"Yes, he is, but you boys aren't in a position to pay the hospital. We are. The general thinks of you boys as his sons. Let us help a little. We're glad to be able to help."

"Yes, and whatever is going on up on the mesa is more help. I've heard the trucks going up every day. I've seen them carrying building supplies. The plans for our bedroom was never that big. I don't think Taz even had a plan."

"Taz can't be up there in that shack now, Kodak. We're putting a place up there that we've talked about building for years. It's what Taz needs and so we're building it now."

"You're too good to us. I know he can't live a Spartan life and heal up at the same time. It's another reason why selling some pictures can pay some of the bills. It's not always going to be good times and paying you back seems like a good idea."

"As you wish, Kodak. I wouldn't get into a deep discussion with the general about it. He'll resist your desire to pay him back. You talk to me. I keep the books. I'll give you an honest accounting. We expect nothing and don't need it, but I appreciate your desire to pay your way."

"I want to be able to tell Taz that we don't owe anything. I can show him the deal for the pictures and tell him I've paid the bills and he'll leave it alone. He isn't a big detail man. He lets me take care of the details," Kodak said.

"Yes, I recognize the syndrome. The general takes my word for what's going on with the money. I'll show him what you've paid me at tax time. It'll get us a few months to let things settle down."


Kodak sat talking to Tazerski while he ate his morning banana. Gen. Walker sat holding Kathleen's hand, as she explained expenditures regarding the new house on the mesa. There was one major credit for the sale of 200 head of cattle.

"We can offset the construction. I'll get Rowdy to give me hours of labor involved. We'll cut our tax bill a little."

"What Construction?" Taz said from the door. "You ain't messing up my cabin, are you?"

"Oh, well, we're ah…," Gen. Walker stumbled. "You suppose to be up, son?"

"Looking for him. I got lonely," Taz said. "Don't even got a monkey to talk to. For the first couple of days I can't get any privacy and now I'm all alone."

"Taz, you shouldn't be walking alone," Kodak said.

"Construction?" Taz repeated. "You building something without me? I got a knack for building."

"Sit down, Taz. We've finished that bedroom you were building. I'm making some improvements so living up there is a little easier. You're in no condition to be roughing it for the time being. The bed hasn't come yet. We're waiting for the bed. Touching up the place in the mean time," the general said. "I asked Rowdy to take a couple of cowboys up there, once we shipped the cattle."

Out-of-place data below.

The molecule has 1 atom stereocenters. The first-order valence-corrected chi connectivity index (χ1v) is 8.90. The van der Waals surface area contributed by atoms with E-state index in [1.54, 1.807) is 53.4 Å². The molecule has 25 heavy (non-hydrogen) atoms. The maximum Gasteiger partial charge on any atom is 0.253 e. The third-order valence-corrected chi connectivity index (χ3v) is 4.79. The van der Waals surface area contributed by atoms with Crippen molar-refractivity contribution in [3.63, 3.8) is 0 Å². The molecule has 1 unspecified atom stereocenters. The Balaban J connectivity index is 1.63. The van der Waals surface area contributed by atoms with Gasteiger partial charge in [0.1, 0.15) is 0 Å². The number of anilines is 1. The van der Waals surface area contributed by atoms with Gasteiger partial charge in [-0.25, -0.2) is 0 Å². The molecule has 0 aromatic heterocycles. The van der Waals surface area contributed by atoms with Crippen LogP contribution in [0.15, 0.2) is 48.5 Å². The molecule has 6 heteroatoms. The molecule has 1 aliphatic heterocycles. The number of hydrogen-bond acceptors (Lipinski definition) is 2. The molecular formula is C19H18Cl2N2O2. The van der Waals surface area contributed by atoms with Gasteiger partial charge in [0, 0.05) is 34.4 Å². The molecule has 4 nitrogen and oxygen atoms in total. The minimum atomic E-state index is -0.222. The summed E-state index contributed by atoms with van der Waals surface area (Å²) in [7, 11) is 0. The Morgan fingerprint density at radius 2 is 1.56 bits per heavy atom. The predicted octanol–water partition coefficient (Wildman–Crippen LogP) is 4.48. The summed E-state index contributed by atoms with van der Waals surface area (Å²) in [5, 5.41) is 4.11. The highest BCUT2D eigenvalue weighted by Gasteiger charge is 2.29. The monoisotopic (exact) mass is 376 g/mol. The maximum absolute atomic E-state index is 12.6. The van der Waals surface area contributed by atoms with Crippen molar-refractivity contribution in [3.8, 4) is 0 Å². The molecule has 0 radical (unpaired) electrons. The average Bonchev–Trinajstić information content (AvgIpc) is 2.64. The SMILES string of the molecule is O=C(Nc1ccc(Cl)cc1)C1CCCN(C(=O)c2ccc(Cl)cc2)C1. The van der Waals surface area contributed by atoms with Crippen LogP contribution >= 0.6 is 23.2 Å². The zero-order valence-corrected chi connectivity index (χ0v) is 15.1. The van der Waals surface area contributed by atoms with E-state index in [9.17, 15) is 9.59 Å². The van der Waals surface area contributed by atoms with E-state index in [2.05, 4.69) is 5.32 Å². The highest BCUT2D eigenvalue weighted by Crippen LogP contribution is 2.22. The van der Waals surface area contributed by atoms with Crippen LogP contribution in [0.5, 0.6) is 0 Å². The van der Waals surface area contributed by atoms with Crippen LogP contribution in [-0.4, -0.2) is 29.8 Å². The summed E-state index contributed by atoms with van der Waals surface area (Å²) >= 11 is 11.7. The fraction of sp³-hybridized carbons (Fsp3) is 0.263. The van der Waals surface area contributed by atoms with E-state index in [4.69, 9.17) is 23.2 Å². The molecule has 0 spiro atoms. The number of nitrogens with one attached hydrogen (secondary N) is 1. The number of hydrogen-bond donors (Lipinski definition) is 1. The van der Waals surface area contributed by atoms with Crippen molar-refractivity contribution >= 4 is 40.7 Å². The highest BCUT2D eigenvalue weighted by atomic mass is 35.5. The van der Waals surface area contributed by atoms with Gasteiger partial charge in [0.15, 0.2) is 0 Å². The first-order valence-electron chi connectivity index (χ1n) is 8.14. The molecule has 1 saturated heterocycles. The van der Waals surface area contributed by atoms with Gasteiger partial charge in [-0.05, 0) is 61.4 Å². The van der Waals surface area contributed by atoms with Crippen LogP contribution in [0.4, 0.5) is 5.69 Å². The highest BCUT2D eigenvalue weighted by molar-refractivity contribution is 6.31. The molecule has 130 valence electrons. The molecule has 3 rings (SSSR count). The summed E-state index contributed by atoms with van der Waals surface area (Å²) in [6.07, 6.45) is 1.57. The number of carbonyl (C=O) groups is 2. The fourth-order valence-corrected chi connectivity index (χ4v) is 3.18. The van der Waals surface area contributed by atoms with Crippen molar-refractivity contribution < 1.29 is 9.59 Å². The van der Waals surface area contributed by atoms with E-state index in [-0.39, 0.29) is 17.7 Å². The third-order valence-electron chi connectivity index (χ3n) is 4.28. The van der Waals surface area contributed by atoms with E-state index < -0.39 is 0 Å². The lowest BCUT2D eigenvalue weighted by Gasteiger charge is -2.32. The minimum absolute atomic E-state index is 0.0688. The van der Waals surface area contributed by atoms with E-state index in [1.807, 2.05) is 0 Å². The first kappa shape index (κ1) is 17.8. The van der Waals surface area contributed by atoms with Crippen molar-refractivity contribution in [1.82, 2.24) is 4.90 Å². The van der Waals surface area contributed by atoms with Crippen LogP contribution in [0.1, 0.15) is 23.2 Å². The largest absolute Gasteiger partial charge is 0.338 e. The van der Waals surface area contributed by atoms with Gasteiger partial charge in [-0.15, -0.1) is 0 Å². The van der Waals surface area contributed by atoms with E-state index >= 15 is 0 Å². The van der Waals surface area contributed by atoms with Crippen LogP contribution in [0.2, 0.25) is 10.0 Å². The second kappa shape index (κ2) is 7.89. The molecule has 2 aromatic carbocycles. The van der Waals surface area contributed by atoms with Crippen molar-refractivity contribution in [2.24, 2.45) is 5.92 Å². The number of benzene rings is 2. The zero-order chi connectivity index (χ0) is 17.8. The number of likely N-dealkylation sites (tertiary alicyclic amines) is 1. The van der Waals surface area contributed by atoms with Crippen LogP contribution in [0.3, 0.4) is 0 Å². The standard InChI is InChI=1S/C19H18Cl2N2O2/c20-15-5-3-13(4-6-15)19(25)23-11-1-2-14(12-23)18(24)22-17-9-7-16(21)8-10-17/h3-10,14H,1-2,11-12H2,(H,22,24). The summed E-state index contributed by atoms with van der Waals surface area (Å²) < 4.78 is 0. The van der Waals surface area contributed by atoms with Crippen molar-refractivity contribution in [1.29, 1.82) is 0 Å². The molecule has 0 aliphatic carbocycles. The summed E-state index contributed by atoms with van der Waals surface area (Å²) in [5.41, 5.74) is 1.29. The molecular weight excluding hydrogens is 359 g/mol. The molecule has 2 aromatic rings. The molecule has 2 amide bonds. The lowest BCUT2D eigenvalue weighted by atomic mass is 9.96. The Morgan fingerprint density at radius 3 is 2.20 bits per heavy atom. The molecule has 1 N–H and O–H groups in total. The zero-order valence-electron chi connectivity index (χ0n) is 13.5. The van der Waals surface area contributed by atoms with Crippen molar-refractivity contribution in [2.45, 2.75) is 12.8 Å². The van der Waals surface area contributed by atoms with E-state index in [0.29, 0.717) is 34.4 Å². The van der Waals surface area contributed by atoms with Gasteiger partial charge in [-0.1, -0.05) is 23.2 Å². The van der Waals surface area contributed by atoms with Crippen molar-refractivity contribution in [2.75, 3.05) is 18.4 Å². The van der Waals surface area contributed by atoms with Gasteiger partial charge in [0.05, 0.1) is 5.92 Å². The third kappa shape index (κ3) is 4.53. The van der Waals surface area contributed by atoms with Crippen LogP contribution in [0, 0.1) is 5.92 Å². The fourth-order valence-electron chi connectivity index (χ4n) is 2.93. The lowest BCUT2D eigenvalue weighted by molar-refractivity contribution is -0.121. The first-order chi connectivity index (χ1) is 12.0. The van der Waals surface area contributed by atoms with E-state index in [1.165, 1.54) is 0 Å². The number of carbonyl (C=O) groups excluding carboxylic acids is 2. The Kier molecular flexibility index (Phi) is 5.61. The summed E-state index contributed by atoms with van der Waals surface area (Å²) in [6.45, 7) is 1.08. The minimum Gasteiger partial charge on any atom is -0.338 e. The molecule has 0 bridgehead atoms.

"You lines aren't exactly on the level, Taz. Even the roof had an odd slant to it," Kodak said.

"Hey, you put me up in the air and you want straight lines too? Give me a break. Lucky I didn't fall off and break something. Besides, the rain runs off better that way. I'm sure glad you love me. I'd hate to hear what you had to say if you didn't."

"Love doesn't mean I need to lie to you," Kodak said. .

"Yes, well, I'm told they had to redo some of those lines. We didn't want the bed tilting so much you roll out of it," Gen. Walker said.

"You know how to hurt a guy? I could have done it if I had enough time. I was getting there. I've been a little under the weather."

"You worked on it all summer, Taz," Kodak reminded him. "You spent a lot of time up there cussing."

"Don't you want to sit down, hon?" Kathleen asked, concerned about Taz being up on his own for the first time.

"I can't stay in there any longer. I'm going nuts. Even Kodak deserted me. He told me he wouldn't leave me again when he came back from being lost in the ocean."

"I'm twenty feet away from your bed. That's hardly leaving you, Taz. I could hear you if you whispered. You were sleeping," Kodak objected. "I just came out for some coffee and we got to talking."

"Dr. Westphalia will tell you when you can make the move up to your place, but not for a few days," Gen. Walker said. "We nearly lost you. We can't get to you so fast once you're up there. You need to stay here a few more days. I want to be sure you'll be okay up there."

"I'm getting restless. I'm also getting tired. Time for a nap after all this exercise. Good to see people. None in my room. Woke up all alone. Not even a monkey to talk to."

"You are poorly treated," Kathleen said. "Fresh churned ice cream in the kitchen."

"What flavor?" Taz asked.

"Strawberry. Made it with fresh strawberries."

"You talked me into it. Maybe I'll have some before I take my nap."

Everyone laughed.

"I think that's the most I've ever heard him say at one time," Kathleen said after Taz moved back toward his bed. "He must be feeling better."